A few weeks ago I washed the backing out of my latest piece of work. Usually, this stage provokes the highest levels of anxiety in my working process, but on this occasion, worse was to come.
The free machine embroidered drawing of ‘A Couple on the Tube’ was started on 31st May 2015. It wasn’t started with the plan to create a large photorealistic drawing that would be hung and exhibited but just as a challenge. Whilst studying for my art degree, I had had some disastrous attempts at painting people and was advised to avoid drawing them. However, I wondered if the same issues would occur if I used stitch? I started tentatively with the eyes, moved on to the faces and felt that I might have something credible and that I should continue. Difficulties remained throughout: the carrier bag, her hand, his gloves and corduroy trousers. Eventually, I finished the drawing and removed the soluble backing fabric as greater issues materialised due to legal reasons.
The data protection laws had just changed, I didn’t have consent from the couple to use their image and the London Tube Roundel was protected by copyright laws. I had only weeks to try and sort everything out before the drawing was due to be framed and exhibited.
Feeling incredibly anxious about the situation, the chair of the Society of Designer Craftsmen, offered lots of advice and contact numbers. The Information Commissioner’s Office was my first contact because I needed to check the new law and if they said no, then that was going to be the end of the story and the drawing would be kept as a record of achievement and go into a portfolio ready for any postgraduate applications. However, after 50 minutes held in a queue, the answer was yes. I was not breaking data protection laws because I wasn’t giving away any of their details. I then received amazing help from the Crafts Council regarding the use of a photograph taken in public for artistic purposes. Again the answer was yes, I could use the image. My last challenge was Transport for London and the roundel. This is still ongoing but they have given me permission to exhibit as long I as I do not sell the work and as this is not planned for a few years, I will consider this issue when it is necessary.
‘A Couple on the Tube’ will be on show at Chelsea College of Art with the Society of Designer Craftsmen, from 12th to 21st July.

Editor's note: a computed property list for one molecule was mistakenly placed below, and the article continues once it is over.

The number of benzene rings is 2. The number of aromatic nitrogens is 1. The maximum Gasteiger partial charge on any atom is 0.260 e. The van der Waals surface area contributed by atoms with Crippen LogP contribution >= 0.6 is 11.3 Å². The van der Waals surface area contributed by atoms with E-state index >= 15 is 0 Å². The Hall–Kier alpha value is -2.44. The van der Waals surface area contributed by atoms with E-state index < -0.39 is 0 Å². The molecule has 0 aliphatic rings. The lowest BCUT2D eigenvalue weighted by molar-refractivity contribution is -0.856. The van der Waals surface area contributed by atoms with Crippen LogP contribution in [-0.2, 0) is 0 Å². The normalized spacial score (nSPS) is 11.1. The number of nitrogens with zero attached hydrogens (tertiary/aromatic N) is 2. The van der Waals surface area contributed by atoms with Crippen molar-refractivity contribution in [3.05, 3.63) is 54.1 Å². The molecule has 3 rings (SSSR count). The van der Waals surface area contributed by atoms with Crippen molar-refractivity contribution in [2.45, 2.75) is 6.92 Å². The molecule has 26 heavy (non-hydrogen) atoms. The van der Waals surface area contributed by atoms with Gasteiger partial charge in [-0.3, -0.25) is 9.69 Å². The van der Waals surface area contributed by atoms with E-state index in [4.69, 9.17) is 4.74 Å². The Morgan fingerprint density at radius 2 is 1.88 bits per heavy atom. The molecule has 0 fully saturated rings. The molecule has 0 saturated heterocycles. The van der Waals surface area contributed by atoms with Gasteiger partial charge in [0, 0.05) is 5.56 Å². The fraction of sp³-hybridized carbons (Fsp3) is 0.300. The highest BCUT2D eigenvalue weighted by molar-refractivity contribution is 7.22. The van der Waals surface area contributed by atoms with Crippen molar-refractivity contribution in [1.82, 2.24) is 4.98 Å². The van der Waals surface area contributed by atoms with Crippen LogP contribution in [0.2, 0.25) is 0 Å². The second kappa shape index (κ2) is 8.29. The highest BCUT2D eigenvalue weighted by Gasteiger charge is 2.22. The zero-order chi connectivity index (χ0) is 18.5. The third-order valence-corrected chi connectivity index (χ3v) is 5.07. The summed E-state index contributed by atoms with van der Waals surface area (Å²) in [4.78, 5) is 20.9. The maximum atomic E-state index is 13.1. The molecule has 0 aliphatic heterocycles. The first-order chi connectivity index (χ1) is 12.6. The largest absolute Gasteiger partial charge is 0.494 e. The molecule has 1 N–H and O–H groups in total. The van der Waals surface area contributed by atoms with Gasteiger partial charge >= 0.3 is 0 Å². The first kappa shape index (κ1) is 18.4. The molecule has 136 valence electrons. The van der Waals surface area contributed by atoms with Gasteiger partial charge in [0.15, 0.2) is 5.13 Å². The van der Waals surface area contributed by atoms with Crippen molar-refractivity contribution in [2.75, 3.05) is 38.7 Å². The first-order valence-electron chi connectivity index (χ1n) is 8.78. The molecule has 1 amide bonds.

After over 2 years of stitching, I am now making final preparations to get my drawing ‘A Couple on the Tube’ to Chelsea College of Art, London. On 12th July the Society of Designer Craftsmen’s exhibition ‘The Hand of the Maker’ opens and runs for 9 days to celebrate 130 years of the society.
The Society has a large membership made up of selected makers and designers from a wide range of craft disciplines including ceramics, textiles, wood, glass and metal. It is the largest multi-craft society in the country and has a vibrant creative space in London’s Shoreditch.
This week my large free machine embroidered drawing will be collected by courier and transported to London ready for the hang. Before that, I will hand my work over to some very skilled professionals. David Gould will photograph the drawing before I attach it to a sheet of perspex and then Edge 2 Edge in Staple Hill, Bristol, will frame it. This is a very difficult job because the frame will contain museum grade glass and both this material and the perspex collect any fibre of fluff that happens to be in close proximity.
I am really excited about the exhibition because there will be two firsts. It is my first time to exhibit with the Society and the first time that ‘A Couple on the Tube’ will be exhibited. I do hope you will get time to visit.
Last year I decided I would have a go at entering the world’s longest running open submission, the Royal Academy’s Summer Exhibition. 19,800 entries were accepted, but only about 600 hundred would make it on to the hallowed walls in the final hang. My drawing made it, and not only was it selected by Grayson Perry for his stunning yellow gallery, it was exhibited at eye level.
The summer exhibition has been one of the most surreal moments in my life and I have enjoyed every minute from the celebratory varnishing day through to enjoying a cup of tea in the Academician’s room. The private view was a very special treat. I visited with my mother-in-law, who has continuously supported and encouraged my work throughout. Together we enjoyed meeting other artists and sharing a delicious lunch with a glass of champagne to celebrate.
I then visited with my sons. In 2009 their dad Carl had died and soon afterwards I started my Creative Arts Degree at Bath Spa University. The course had been really hard work because the boys were very young and life was very difficult. Often I had felt like giving up because art had seemed like an extravagance.
On 19th June we came to the Summer Exhibition and went straight into the yellow room – their joy and sense of pride in what we had achieved as a family was priceless. We spent the whole day at the exhibition, quite an exceptional treat.
Whilst I live in Bristol, I do have lots more visits planned with friends and probably one more with the boys. I feel so privileged – after all the help and support my friends and family have provided over the years since Carl died, we are now all sharing a very exciting and happy occasion. Thank you very much to the Summer Exhibition committee for selecting my free machine embroidered ‘Bristol 2 Litre Engine’ in the 250th year.